A Parable of Coming Judgment: Arrogantly Reject God’s Invitation to His Son’s “Wedding” and He Will Both Punish You and Go Out of His Way to Find Those You Despise and Assure that They Enjoy the Festivities Instead of You (Matthew 22:1-14): 1 Jesus spoke to them again in parables, saying: 2 “The kingdom of heaven can be compared to a king who gave a wedding banquet for his son. 3 He sent his slaves to summon those who had been invited to the banquet, but they would not come. 4 Again he sent other slaves, saying, ‘Tell those who have been invited, “Look! The feast I have prepared for you is ready. My oxen and fattened cattle have been slaughtered, and everything is ready. Come to the wedding banquet.”’
5 “But they were indifferent and went away, one to his farm, another to his business. 6 The rest seized his slaves, insolently mistreated them, and killed them. 7 The king was furious! He sent his soldiers, and they put those murderers to death and set their city on fire.
8 “Then he said to his slaves, ‘The wedding is ready, but the ones who had been invited were not worthy. 9 So go into the main streets and invite everyone you find to the wedding banquet.’ 10 And those slaves went out into the streets and gathered all they found, both bad and good, and the wedding hall was filled with guests.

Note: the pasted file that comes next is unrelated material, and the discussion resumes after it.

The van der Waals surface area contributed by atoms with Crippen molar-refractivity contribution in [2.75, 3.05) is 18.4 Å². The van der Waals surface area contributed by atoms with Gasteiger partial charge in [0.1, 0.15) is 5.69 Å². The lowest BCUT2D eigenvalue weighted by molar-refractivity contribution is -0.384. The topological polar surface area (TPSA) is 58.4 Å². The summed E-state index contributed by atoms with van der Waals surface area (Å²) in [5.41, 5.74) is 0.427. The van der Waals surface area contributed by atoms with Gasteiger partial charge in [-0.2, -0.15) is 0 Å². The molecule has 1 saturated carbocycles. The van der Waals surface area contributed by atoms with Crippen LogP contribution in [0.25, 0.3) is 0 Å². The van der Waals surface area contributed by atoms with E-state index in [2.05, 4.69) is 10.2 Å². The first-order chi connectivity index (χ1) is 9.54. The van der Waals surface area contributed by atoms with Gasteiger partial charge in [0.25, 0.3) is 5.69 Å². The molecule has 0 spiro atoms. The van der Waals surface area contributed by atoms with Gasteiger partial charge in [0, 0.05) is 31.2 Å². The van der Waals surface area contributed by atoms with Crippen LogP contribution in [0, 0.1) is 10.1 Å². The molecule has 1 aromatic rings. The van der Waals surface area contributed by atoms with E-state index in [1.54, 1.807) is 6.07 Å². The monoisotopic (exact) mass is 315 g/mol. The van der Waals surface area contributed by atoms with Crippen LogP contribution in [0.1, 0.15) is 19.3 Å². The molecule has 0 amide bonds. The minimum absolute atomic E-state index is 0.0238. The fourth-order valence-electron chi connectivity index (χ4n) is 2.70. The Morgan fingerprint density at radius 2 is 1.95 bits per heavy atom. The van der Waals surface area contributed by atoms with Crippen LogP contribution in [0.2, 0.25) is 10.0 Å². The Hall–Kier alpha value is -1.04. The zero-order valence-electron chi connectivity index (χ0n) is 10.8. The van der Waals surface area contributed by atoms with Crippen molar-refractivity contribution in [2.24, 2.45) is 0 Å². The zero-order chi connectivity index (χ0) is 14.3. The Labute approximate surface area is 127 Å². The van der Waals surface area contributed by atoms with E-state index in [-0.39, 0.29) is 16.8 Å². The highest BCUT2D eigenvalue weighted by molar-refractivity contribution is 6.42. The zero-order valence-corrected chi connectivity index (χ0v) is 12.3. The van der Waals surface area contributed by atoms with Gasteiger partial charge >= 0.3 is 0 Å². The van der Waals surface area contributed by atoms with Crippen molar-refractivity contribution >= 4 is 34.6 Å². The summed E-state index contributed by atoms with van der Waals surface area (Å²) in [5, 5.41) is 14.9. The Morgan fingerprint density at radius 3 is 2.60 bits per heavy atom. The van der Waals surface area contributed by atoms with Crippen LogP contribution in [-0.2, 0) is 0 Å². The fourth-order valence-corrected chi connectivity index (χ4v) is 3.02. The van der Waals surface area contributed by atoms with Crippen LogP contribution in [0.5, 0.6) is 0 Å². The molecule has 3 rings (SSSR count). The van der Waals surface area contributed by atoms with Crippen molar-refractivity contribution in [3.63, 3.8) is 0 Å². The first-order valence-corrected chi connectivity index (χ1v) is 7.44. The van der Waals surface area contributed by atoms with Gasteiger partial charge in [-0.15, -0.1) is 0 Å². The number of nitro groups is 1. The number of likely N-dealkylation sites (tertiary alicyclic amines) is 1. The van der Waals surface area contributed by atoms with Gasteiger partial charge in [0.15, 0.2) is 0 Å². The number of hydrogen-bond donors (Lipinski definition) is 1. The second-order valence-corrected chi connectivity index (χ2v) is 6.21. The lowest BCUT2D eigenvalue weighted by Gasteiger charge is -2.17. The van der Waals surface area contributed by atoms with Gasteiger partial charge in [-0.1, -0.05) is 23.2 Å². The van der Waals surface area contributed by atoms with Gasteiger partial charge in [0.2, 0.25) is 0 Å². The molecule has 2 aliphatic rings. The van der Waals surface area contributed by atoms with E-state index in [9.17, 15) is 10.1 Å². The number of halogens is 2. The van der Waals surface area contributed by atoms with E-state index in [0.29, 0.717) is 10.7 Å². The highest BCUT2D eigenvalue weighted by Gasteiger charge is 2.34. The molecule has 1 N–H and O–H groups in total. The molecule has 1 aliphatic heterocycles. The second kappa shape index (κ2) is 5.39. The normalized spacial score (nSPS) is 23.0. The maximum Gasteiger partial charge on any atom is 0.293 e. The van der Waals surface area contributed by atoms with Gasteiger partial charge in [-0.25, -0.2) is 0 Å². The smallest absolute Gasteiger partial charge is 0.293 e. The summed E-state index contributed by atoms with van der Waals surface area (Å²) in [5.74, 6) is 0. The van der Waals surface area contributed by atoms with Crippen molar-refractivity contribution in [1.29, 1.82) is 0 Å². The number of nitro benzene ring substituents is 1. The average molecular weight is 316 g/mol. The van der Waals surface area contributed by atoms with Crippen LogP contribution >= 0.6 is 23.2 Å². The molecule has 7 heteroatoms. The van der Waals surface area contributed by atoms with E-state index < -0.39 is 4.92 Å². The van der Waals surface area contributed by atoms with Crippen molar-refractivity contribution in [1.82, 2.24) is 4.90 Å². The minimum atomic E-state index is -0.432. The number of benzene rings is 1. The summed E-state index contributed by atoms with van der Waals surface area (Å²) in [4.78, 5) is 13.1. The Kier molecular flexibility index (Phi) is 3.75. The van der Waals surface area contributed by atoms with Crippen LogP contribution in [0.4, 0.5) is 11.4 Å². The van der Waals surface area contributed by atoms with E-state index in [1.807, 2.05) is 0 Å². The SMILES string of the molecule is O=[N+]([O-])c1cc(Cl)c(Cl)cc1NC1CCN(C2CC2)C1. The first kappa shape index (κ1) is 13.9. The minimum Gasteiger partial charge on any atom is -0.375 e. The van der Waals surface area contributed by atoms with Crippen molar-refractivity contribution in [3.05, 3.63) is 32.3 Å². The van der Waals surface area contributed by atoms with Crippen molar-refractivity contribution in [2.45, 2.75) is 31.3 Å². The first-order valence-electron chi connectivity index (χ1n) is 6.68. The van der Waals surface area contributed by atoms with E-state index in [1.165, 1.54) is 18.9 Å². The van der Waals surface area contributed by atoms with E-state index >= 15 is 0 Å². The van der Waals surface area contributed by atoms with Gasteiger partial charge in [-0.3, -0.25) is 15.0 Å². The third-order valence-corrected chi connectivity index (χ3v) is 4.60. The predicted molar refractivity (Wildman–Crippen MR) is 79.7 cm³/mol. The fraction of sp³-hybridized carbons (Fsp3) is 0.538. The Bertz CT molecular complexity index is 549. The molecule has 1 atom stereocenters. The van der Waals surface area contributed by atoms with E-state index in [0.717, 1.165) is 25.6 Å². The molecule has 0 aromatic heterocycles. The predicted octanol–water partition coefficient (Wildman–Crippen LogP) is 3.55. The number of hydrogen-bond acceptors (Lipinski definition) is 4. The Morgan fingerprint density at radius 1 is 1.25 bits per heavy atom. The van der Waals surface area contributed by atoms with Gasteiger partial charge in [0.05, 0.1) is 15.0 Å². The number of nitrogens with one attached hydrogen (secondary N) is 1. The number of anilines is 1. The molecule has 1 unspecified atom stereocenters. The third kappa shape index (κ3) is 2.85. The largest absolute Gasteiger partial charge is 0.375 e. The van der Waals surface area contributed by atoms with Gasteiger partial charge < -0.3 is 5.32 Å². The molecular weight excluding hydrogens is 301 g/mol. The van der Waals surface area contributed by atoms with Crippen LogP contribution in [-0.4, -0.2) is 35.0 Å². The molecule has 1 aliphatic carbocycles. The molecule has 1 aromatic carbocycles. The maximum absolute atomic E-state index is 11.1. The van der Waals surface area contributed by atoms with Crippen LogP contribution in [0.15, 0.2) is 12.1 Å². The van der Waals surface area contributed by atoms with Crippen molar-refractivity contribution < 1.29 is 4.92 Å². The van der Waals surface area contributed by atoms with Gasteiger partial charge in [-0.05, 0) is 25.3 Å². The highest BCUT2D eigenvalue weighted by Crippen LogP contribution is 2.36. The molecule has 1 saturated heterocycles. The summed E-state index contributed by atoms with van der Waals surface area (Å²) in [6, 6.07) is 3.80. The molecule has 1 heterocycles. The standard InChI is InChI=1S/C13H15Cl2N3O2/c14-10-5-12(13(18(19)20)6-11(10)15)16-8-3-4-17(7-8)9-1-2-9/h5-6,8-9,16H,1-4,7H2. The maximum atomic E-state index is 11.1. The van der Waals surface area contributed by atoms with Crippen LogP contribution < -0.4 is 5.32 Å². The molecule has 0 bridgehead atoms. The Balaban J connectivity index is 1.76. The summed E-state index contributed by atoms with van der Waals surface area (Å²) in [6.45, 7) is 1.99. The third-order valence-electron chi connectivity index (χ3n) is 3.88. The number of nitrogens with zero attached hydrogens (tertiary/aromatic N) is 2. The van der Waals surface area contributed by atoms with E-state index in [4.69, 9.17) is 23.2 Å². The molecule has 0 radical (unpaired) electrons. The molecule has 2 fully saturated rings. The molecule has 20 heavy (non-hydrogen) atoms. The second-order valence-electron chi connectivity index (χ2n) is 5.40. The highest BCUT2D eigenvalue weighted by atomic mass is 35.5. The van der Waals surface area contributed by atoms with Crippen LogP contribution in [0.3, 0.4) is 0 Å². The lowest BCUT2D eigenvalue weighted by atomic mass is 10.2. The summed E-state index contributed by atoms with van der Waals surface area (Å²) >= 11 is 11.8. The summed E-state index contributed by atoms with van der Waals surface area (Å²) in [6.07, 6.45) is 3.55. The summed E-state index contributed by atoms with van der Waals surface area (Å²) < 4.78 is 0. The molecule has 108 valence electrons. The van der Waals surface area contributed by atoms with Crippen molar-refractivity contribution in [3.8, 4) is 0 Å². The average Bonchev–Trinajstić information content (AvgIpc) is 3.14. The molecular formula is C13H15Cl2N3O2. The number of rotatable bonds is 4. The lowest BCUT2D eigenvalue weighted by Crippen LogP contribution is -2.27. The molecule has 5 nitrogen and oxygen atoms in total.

11 “But when the king came in to see the wedding guests, he saw a man there who was not wearing wedding clothes. 12 And he said to him, ‘Friend, how did you get in here without wedding clothes?’ But he had nothing to say. 13 Then the king said to his attendants, ‘Tie him up hand and foot and throw him into the outer darkness, where there will be weeping and gnashing of teeth!’ 14 For many are called, but few are chosen.” --New English Translation (for comparison)
22:1 And Jesus answered and spoke to them again by parables and said. Having just rebuked the religious leadership through parabolic teaching, Jesus promptly utilizes that tool again. It allows Him to give a stern rebuke but if they dare protest, all He would have to do is loudly respond, “So you recognize yourselves, do you? Isn't it long past time for you to repent?”
two distinct sections to the parable:
Verses 1-7 ends in the destruction of those who had ignored or done
outright violence to the king’s representatives. The result was “their city” (verse 7) being